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Alexander Girard, Wooden Dolls (Designed 1953), Solid fir, handpainted (photo by Marc Eggimann, courtesy of Vitra, Inc.)

Most people view Switzerland as the birthplace of nifty pocket knives, cheese with holes, expensive skiing, and Dadaism. But it also gave us the legendary modern furniture company Vitra, as many of the most enthusiastic and/or pretentious of design lovers know.

Good news for devotees on this side of the pond: the Philadelphia Museum of Art has brought a taste of Vitra’s whimsical sensibility to the United States with Vitra — Design, Architecture, Communication: A European Project with American Roots. The show looks at the history of the company through the playful objects it’s brought into the world: a Frank Gehry–designed cardboard chair fit for Willy Wonka, a George Nelson clock that looks like a prop for The Jetsons, a set of wooden dolls by Alexander Girard, their pink faces frozen in comical expressions. These creations are as much a feast for the mind as they are for the eyes, still as delightfully fresh as the day they were first made.

Established in 1950, Vitra has produced furniture and other objects by some of the world’s modernist heavyweights — Eero Saarinen, Ron Arad, and Verner Panton among them. In 1957, the family-owned company expanded when it introduced Europe to American designers like Charles and Ray Eames through a licensing deal with Herman Miller. It didn’t stop there. In 1981, when a fire destroyed their production facility in the German town of Weil am Rhein, Vitra invited a star cast of architects to design the new campus. The place is now an architecture mecca, with buildings by the likes of Frank Gehry, Zaha Hadid, and Tadao Ando. All in all, we owe a lot to the Swiss and their sophisticated taste — though we won’t turn up our noses if you still love your La-Z-Boy.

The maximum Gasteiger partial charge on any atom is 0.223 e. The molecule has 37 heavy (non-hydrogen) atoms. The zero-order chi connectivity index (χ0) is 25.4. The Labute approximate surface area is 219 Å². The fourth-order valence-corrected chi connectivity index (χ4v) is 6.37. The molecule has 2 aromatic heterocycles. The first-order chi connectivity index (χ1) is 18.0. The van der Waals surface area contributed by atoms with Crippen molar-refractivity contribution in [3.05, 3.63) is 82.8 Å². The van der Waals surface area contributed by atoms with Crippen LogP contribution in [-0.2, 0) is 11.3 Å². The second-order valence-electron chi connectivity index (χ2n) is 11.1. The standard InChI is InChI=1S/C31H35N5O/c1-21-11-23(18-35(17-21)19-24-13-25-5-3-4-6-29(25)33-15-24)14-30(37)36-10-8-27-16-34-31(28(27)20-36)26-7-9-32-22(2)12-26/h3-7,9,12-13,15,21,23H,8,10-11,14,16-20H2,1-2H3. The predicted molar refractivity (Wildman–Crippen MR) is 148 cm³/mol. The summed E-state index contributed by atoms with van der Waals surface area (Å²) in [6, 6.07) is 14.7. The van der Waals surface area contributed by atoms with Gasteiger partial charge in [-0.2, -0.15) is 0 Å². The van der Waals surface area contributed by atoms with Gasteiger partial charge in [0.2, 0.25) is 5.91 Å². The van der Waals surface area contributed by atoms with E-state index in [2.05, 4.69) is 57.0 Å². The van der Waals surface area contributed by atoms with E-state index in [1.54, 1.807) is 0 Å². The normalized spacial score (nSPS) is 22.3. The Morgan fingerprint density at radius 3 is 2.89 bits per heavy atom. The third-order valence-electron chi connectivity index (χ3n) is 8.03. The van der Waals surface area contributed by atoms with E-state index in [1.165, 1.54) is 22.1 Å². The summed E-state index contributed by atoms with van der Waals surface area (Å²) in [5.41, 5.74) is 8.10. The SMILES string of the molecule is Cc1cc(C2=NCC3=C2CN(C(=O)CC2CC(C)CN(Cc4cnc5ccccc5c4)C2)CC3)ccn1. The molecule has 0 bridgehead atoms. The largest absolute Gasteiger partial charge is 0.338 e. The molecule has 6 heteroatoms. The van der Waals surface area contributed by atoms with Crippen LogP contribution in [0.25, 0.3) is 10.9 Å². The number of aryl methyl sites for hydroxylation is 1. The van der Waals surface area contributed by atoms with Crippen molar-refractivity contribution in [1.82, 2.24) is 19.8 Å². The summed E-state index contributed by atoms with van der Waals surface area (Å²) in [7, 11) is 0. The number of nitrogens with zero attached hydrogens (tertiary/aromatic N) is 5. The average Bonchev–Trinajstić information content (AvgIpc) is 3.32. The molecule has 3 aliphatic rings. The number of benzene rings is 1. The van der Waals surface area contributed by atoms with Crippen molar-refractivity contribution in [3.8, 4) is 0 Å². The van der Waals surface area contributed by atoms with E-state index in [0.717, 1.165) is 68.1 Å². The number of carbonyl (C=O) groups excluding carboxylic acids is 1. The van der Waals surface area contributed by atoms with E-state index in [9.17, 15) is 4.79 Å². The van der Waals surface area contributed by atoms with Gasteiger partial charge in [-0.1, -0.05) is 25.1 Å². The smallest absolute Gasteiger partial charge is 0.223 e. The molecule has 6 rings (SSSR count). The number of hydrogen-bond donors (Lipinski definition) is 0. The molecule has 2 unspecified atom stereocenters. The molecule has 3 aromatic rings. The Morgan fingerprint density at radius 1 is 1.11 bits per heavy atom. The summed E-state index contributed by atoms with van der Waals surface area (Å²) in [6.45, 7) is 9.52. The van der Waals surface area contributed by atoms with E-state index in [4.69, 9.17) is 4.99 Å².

Charles and Ray Eames, “Eames Elephant’ (Designed 1945), C Plywood, 16 1/2 × 16 1/4 × 31 inches (41.9 × 41.3 × 78.7 cm), (Photo by Marc Eggimann, courtesy of Rolf Fehlbaum / Vitra, Inc.)

George Nelson, “Ball Clock” (Designed 1948–60), Metal, brass, Diameter: 13 inches (33 cm), Photographer: Andreas Sütterlin, Lent by Vitra, Inc. © Vitra (www.vitra.com)

Frank O. Gehry, “Wiggle Side Chair” (Designed 1972/2005), Corrugated cardboard, hardboard, 34 1/4 × 14 1/4 × 24 inches (87 × 36.2 × 61 cm) Height of seat: 17 inches (43.2 cm), (Photo by Hans Hansen, courtesy of Vitra, Inc.)

Claes Oldenburg and Coosje van Bruggen, “Model of Balancing Tools” (1984) (Photo by Andreas Sütterlin, courtesy of Vitra, Inc.)

Ron Arad, “Well-Tempered Chair” (Designed 1986), High grade sheet steel, thumb screws, 31 1/2 × 38 3/4 × 31 1/2 inches (80 × 98.5 × 80 cm), Height of seat: 18 7/8 inches (48 cm) (Photo by Marc Eggimann, courtesy of Vitra Design Museum)

Frank O. Gehry, Vitra Design Museum, 1989, (Photo by Thomas Dix, courtesy of Vitra, Inc.)

Philippe Starck, “W. W. Stool” (Designed 1990), Lacquered aluminum, 38 3/16 x 22 x 20 13/16 inches (97 x 55.9 x 52.8 cm), Philadelphia Museum of Art, Gift of Vitra International AG, 1997, (Image courtesy of Vitra, Inc.)

Ronan & Erwan Bouroullec, “Vegetal Chair” (Designed 2008), Seat and base: dyed polyamide, Glides: plastic or felt, 32 × 23 3/4 × 22 3/4 inches (81.3 × 60.3 × 57.8 cm), Height of seat: 18 inches (45.7 cm) (Photo by Marc Eggimann, courtesy of Vitra, Inc.)

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Laura C. Mallonee

Laura C. Mallonee is a Brooklyn-based writer. She holds an M.A. in Cultural Reporting and Criticism from NYU and a B.F.A. in painting from Missouri State University. She enjoys exploring new cities and...